This side-project of Voxel, Light Engine and Lux Vacuos just when downhill after mid 2017. What I can say about them is that work but got too big and I don’t have the time to single-handle this, even if someones decides to help me I still don’t have time to organize and keep everything running.
The S3 host will remain operative and so the ADUS backend. The API will be shutdown at the end of the month and with that the Voxel Launcher. The apt server will remain and might be used for other stuff, I don’t know. The Twitter handle will remain but be used for other stuff. The accounts page will be shutdown.
The Lux Vacuos page might get a rework and the name used for other stuff that isn’t game-dev related, it depends but meanwhile this blog remains. Also gonna use subdomains for other stuff.
I think that’s everything so, see you in a next project or whatever I do with this page.
So…. It’s been a while since the last post, I’ve been busy with University and other projects.
Let’s start with Light Engine
Early this year there was a point in Voxel development that it was begin bloated with unused features so I decided that the project need to be detached in two repos, one with the engine and game itself. Also Infinity was dead so I removed everything from that and started from voxel’s code, removing game-specific code from the engine.
With that done I started adding features, the entire physics system was replaced with JBullet, the networking was rewritten, major changes to the UI where done and the integration with Assimp. Currently is in a transition phase where the old code is begin replaced.
There are plans for writing tools like a map editor, entity editor and so on… but the time doesn’t allow me to start working on that.
So… Voxel development is halted for an undetermined time, I can only work in one project and porting Voxel to the new engine is very time consuming. I’ve done some work but the new physics system makes it a little complicated due to the infinite world.
Lux Vacuos itself
The only major change is the user account system that was replaced recently, apart from that everything is the same.
To end this, I really want to work on Light Engine and get Voxel to a decent state but the time is just too little to get everything done fast. Maybe mid-late 2018 I will start porting Voxel but meanwhile everything here will be quiet. That’s it for today post, have a nice day!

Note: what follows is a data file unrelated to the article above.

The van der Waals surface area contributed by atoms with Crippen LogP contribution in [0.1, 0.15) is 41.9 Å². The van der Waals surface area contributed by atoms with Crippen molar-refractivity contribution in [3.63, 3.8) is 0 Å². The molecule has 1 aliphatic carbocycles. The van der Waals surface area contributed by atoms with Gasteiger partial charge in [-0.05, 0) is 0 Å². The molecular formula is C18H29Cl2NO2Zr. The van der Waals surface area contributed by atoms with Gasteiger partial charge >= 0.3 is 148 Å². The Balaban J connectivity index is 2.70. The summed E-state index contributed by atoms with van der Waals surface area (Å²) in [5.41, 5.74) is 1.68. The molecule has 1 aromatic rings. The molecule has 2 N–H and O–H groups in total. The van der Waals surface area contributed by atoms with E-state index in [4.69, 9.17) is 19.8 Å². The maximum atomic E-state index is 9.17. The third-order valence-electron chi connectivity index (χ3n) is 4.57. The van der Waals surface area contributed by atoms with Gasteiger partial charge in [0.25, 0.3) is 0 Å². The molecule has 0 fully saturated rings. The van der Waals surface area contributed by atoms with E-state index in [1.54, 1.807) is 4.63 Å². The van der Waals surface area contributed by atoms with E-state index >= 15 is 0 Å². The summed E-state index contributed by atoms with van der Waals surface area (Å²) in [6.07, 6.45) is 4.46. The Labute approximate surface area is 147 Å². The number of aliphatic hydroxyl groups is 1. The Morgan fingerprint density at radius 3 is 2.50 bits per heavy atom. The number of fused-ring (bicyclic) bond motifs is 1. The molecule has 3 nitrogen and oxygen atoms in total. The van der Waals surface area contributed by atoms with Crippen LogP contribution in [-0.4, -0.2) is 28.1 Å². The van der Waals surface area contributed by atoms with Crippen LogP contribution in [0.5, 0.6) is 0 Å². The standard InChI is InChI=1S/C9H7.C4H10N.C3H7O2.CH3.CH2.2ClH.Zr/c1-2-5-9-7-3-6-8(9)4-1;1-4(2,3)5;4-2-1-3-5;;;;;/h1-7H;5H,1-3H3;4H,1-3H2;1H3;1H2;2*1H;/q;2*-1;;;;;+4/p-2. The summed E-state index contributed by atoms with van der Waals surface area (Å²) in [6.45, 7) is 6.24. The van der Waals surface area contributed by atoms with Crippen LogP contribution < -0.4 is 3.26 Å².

Today’s episode is a short one, there’s been major refactoring under-the-hood but is too boring for a video so I’m making this one. In this episode I add support for multiple languages and translations using .json files. Just that so, Enjoy! (there’s no music atm, maybe add in future episodes).
In this episode of “Voxel Gamedev”: I do the spotlight implementation and change how lights are loaded into the shaders. The spotlights are based in the Learn OpenGL, light casters article, although the lightning code is a minor modification of the PBR directional light.
Application Distribution & Updating System -ADUS- is a new system for application distribution and updating created from scratch for Voxel, and other applications. Is designed to be scalable, universal and easy to use, while maintaining simplicity and speed. In its core uses JSON files for versioning and configuration, and a repository in a multi-directory configuration containing all JAR files. It supports MD5 validation for jar files only, support for configuration will come soon. Other part is the application initialization: creates the command, classpath, custom parameters and then bootstraps the application using the main class specified in the configuration. Is not application-specific, meaning that can be used in any application.
The configuration consist of a main JSON containing all versions and a directory where the versions specific config is stored, the repository stores all jar files in a multi-directory layout. Using this system allows sharing files between versions.
The remote server is fully configurable, it stores the a full copy of versions and files while the client only downloads the files required, mirroring the file structure stored on the server. It can be used in a stand-alone mode or be complemented by a launcher.
I’ve been working in a new GUI for Voxel, this is still based on NanoVG for drawing but uses a new layout and display system. This is based on the idea of a Window Manager/Display Server, all the GUI is composed of “windows”, each window is composed of components (Buttons, Images, Text, etc), making the creation of menus more easy and fast. Of course custom windows can be made by extending the NanoWindow object.
Internally the Window Manager/Display Server uses a compositing renderer, this puts together all the windows and creates the final image that is displayed. Each window contains a buffer where everything is rendered, this is shared between the client-side area and the window frame. The logic (drag, maximize, close, etc) and decorations are done by the window itself, not the window manager.